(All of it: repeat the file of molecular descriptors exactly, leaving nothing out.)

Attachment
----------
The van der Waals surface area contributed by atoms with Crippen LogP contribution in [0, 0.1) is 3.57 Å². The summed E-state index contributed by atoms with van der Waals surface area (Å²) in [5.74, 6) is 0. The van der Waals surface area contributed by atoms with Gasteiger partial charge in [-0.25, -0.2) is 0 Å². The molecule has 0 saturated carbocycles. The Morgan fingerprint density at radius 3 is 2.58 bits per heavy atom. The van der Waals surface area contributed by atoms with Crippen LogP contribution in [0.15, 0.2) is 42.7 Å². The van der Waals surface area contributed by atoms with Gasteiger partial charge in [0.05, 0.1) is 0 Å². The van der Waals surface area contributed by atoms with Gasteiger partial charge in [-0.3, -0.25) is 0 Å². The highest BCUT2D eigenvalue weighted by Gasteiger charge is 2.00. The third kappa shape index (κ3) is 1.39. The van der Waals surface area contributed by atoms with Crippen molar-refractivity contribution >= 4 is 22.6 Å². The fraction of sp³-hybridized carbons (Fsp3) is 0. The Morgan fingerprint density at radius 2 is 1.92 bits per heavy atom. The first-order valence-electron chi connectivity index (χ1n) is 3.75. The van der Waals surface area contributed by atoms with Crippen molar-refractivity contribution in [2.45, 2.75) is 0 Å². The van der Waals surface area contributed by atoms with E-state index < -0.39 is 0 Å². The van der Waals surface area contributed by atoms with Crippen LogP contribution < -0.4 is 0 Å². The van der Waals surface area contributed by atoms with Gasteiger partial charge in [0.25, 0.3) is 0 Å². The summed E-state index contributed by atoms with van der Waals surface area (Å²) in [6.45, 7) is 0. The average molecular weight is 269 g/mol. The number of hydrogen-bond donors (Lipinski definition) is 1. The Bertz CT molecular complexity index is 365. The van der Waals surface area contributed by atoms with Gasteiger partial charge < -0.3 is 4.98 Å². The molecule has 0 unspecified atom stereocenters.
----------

The van der Waals surface area contributed by atoms with Crippen LogP contribution in [0, 0.1) is 3.57 Å². The summed E-state index contributed by atoms with van der Waals surface area (Å²) in [5.74, 6) is 0. The van der Waals surface area contributed by atoms with Gasteiger partial charge in [-0.25, -0.2) is 0 Å². The molecule has 0 saturated carbocycles. The Morgan fingerprint density at radius 3 is 2.58 bits per heavy atom. The van der Waals surface area contributed by atoms with Crippen LogP contribution in [0.15, 0.2) is 42.7 Å². The van der Waals surface area contributed by atoms with Gasteiger partial charge in [0.05, 0.1) is 0 Å². The van der Waals surface area contributed by atoms with Gasteiger partial charge in [-0.3, -0.25) is 0 Å². The highest BCUT2D eigenvalue weighted by Gasteiger charge is 2.00. The third kappa shape index (κ3) is 1.39. The van der Waals surface area contributed by atoms with Crippen molar-refractivity contribution >= 4 is 22.6 Å². The fraction of sp³-hybridized carbons (Fsp3) is 0. The Morgan fingerprint density at radius 2 is 1.92 bits per heavy atom. The first-order valence-electron chi connectivity index (χ1n) is 3.75. The van der Waals surface area contributed by atoms with Crippen molar-refractivity contribution in [2.45, 2.75) is 0 Å². The van der Waals surface area contributed by atoms with E-state index < -0.39 is 0 Å². The van der Waals surface area contributed by atoms with Crippen LogP contribution < -0.4 is 0 Å². The van der Waals surface area contributed by atoms with Gasteiger partial charge in [0.25, 0.3) is 0 Å². The summed E-state index contributed by atoms with van der Waals surface area (Å²) in [6.45, 7) is 0. The average molecular weight is 269 g/mol. The number of hydrogen-bond donors (Lipinski definition) is 1. The Bertz CT molecular complexity index is 365. The van der Waals surface area contributed by atoms with Gasteiger partial charge < -0.3 is 4.98 Å². The molecule has 0 unspecified atom stereocenters.